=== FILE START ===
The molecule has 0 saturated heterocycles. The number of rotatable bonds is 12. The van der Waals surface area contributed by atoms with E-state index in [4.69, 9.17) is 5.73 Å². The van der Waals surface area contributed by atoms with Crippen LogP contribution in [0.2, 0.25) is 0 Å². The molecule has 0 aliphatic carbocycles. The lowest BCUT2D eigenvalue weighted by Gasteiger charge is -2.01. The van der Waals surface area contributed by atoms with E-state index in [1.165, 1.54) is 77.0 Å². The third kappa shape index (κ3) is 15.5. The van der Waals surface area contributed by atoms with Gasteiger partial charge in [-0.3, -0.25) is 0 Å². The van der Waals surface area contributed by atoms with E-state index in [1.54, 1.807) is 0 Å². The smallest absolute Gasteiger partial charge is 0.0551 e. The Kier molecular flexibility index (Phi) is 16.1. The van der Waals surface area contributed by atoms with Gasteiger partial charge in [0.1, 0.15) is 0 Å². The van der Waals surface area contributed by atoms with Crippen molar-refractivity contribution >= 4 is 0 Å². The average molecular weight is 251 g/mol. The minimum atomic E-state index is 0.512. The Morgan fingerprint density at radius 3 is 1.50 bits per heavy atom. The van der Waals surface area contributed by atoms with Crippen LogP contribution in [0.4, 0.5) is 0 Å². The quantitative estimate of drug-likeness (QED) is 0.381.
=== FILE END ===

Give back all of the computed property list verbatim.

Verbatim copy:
The molecule has 0 saturated heterocycles. The number of rotatable bonds is 12. The van der Waals surface area contributed by atoms with E-state index in [4.69, 9.17) is 5.73 Å². The van der Waals surface area contributed by atoms with Crippen LogP contribution in [0.2, 0.25) is 0 Å². The molecule has 0 aliphatic carbocycles. The lowest BCUT2D eigenvalue weighted by Gasteiger charge is -2.01. The van der Waals surface area contributed by atoms with E-state index in [1.165, 1.54) is 77.0 Å². The third kappa shape index (κ3) is 15.5. The van der Waals surface area contributed by atoms with Gasteiger partial charge in [-0.3, -0.25) is 0 Å². The van der Waals surface area contributed by atoms with E-state index in [1.54, 1.807) is 0 Å². The smallest absolute Gasteiger partial charge is 0.0551 e. The Kier molecular flexibility index (Phi) is 16.1. The van der Waals surface area contributed by atoms with Gasteiger partial charge in [0.1, 0.15) is 0 Å². The van der Waals surface area contributed by atoms with Crippen molar-refractivity contribution >= 4 is 0 Å². The average molecular weight is 251 g/mol. The minimum atomic E-state index is 0.512. The Morgan fingerprint density at radius 3 is 1.50 bits per heavy atom. The van der Waals surface area contributed by atoms with Crippen LogP contribution in [0.4, 0.5) is 0 Å². The quantitative estimate of drug-likeness (QED) is 0.381.